A coalition of pro-life groups have banded together to start a new campaign to put a ballot measure on the Florida ballot that would allow parents the right to refuse an abortion for their minor daughters. The right comes through a requirement that abortion facilities first obtain parental consent before a minor teen can have an abortion.
The Yes on 6 campaign would urge passage of a constitutional amendment for parental consent. The measure comes on the heels of a 2011 measure the legislature approved allowing the state constitution to be changed so privacy clauses so they can’t be used to block pro-life laws.
According to one news report:
The constitutional change is necessary, backers say, to circumvent a 1989 Florida Supreme Court ruling that said the right of a teenage girl to have an abortion without her parents’ consent is protected by the state constitution’s right to privacy, something that isn’t specifically afforded by the U.S. Constitution.
The Citizens for Protecting Taxpayers and Parental Rights, a political action committee funded by the Florida Catholic Council, Florida Right to Life, Orlando-based Florida Family Action and the diocese of Venice, Fla, said parents have a right to be involved in such a critical decision.
“We believe it is unfair to parents to both hold them responsible, by law, for the child’s health while removing their ability to consent to the decisions that risk the very life of their child,” said Randy Armstrong, a Tampa obstetrician.
Further, Amendment 6 would prohibit abortions from being performed at taxpayers’ expense unless the pregnancy was due to rape or incest or if the woman’s life was in danger.
“This is not a call to deny access to abortions for anyone, but simply to say that a private act should not be at public expense,” Armstrong said. “Taxpayers should not be forced to foot the bill for abortion in Florida.”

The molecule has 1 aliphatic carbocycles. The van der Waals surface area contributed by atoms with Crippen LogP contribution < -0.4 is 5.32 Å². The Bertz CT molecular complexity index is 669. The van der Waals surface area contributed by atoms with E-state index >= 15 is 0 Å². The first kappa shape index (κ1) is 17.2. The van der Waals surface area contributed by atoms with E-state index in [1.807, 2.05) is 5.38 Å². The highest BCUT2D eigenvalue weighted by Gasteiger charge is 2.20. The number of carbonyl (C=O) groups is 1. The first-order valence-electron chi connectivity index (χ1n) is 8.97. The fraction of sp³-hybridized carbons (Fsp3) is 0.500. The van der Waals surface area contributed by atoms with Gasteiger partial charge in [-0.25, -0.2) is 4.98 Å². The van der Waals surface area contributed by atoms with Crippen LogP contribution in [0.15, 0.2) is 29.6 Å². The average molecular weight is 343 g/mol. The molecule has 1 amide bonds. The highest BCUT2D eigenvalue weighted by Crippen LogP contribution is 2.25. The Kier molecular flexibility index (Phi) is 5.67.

The Florida Alliance of Planned Parenthood Affiliates, the state affiliate of the nation’s biggest abortion business, is already opposing the measure and will likely spend millions of dollars against it.
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In February 2006, a federal judge turned back a request from the Planned Parenthood abortion business to stop enforcement of the parental notification law. Senior U.S. District Judge William Stafford cited the Supreme Court’s decision in a case about a New Hampshire law as saying the court doesn’t think there is a basis for overturning such laws wholesale.
He noted the Supreme Court wrote that states have a right to require parental notification due to their “strong and legitimate interest in the welfare” of minor teens who need parental help in an unplanned pregnancy. “Florida has carefully crafted a parental notification statute that serves a compelling state interest,” Stafford said.
The law took effect on June 30 after Stafford refused to grant Planned Parenthood’s request for a temporary injunction while the case progressed.
In 2004, Florida voters backed a constitutional amendment for parental notification, which received the support of 4,466,398 voters or 64.7 percent of the state’s residents. Only 35.3 percent of Florida voters (2,438,778) opposed it.